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  1. Questioning the Quantitative Imperative: Decision Aids, Prevention, and the Ethics of Disclosure.Peter H. Schwartz - 2011 - Hastings Center Report 41 (2):30-39.
    Patients should not always receive hard data about the risks and benefits of a medical intervention. That information should always be available to patients who expressly ask for it, but it should be part of standard disclosure only sometimes, and only for some patients. And even then, we need to think about how to offer it.
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  • Medical Research Ethics: Introduction.Dennis R. Cooley - 2003 - Essays in Philosophy 4 (2):7.
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  • The Proposal of Philosophical Basis of the Health Care System.Andrzej Bielecki & Sylwia Nieszporska - 2017 - Medicine, Health Care and Philosophy 20 (1):23-35.
  • Disclosure and Consent to Medical Research Participation.Danielle Bromwich & Joseph Millum - 2015 - Journal of Moral Philosophy 12 (2):195-219.
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  • Children, Longitudinal Studies, and Informed Consent.Gert Helgesson - 2005 - Medicine, Health Care and Philosophy 8 (3):307-313.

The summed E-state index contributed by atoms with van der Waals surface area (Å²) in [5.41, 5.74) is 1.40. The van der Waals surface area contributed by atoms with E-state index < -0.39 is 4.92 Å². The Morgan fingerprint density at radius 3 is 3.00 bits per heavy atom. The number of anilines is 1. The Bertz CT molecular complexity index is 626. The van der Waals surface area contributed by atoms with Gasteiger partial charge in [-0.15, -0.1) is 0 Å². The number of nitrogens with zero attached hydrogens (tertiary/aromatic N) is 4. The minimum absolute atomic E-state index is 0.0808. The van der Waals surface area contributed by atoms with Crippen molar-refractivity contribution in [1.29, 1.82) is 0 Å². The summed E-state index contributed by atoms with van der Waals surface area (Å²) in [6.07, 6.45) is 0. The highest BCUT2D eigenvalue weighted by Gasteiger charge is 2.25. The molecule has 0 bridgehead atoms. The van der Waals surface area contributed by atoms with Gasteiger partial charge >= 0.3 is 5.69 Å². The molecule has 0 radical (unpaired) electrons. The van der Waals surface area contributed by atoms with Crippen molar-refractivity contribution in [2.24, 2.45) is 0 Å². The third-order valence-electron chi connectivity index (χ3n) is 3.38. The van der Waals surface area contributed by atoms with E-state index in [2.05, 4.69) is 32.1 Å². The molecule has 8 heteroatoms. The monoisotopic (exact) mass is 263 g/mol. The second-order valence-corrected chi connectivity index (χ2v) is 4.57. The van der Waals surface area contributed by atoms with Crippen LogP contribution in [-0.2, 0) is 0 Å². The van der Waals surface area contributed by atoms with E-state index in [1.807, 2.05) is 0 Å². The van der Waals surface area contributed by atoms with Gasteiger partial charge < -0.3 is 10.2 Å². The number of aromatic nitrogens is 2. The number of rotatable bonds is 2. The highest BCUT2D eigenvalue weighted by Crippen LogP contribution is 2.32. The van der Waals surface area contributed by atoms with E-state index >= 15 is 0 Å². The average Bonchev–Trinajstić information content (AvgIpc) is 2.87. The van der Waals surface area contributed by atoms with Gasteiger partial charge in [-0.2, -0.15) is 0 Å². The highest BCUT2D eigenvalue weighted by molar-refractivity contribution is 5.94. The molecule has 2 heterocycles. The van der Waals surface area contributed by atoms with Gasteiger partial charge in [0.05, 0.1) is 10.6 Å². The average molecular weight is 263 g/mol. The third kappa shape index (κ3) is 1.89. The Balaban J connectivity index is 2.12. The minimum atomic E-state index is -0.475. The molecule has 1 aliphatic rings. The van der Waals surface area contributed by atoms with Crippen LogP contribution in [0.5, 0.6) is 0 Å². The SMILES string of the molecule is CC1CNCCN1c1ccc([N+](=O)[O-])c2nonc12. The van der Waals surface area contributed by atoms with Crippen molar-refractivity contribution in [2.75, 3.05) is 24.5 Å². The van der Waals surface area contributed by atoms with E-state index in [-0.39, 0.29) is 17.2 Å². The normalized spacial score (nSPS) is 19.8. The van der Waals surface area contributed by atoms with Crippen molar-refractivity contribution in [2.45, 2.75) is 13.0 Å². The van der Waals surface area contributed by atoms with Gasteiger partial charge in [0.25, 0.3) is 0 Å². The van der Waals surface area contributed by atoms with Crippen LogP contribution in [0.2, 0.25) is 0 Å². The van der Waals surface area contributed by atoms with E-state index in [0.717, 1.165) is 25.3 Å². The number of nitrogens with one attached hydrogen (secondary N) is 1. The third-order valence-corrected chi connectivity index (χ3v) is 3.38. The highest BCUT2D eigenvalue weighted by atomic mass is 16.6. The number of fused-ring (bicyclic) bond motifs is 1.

• Assessing Decision-Making Capacity.Bernard Lo - 1990 - Journal of Law, Medicine and Ethics 18 (3):193-201.
  • Autonomy and couples’ joint decision-making in healthcare.Pauline E. Osamor & Christine Grady - 2018 - BMC Medical Ethics 19 (1):3.
    Respect for autonomy is a key principle in bioethics. However, respecting autonomy in practice is complex because most people define themselves and make decisions influenced by a complex network of social relationships. The extent to which individual autonomy operates for each partner within the context of decision-making within marital or similar relationships is largely unexplored. This paper explores issues related to decision-making by couples for health care and the circumstances under which such a practice should be respected as compatible with (...)
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  • The Whole and the Art of Medical Dialectic: A Platonic Account. [REVIEW]Jan Helge Solbakk - 2014 - Medicine, Health Care and Philosophy 17 (1):39-52.
    The aim of this paper is to investigate Plato’s conception of the whole in the Phaedrus and the theory of medical dialectic underlying this conception. Through this analysis Plato’s conception of kairos will also be adressed. It will be argued that the epistemological holism developed in the dialogue and the patient-typology emerging from it provides us with a way of perceiving individual situations of medical discourse and decision-making that makes it possible to bridge the gap between observations of a professional (...)
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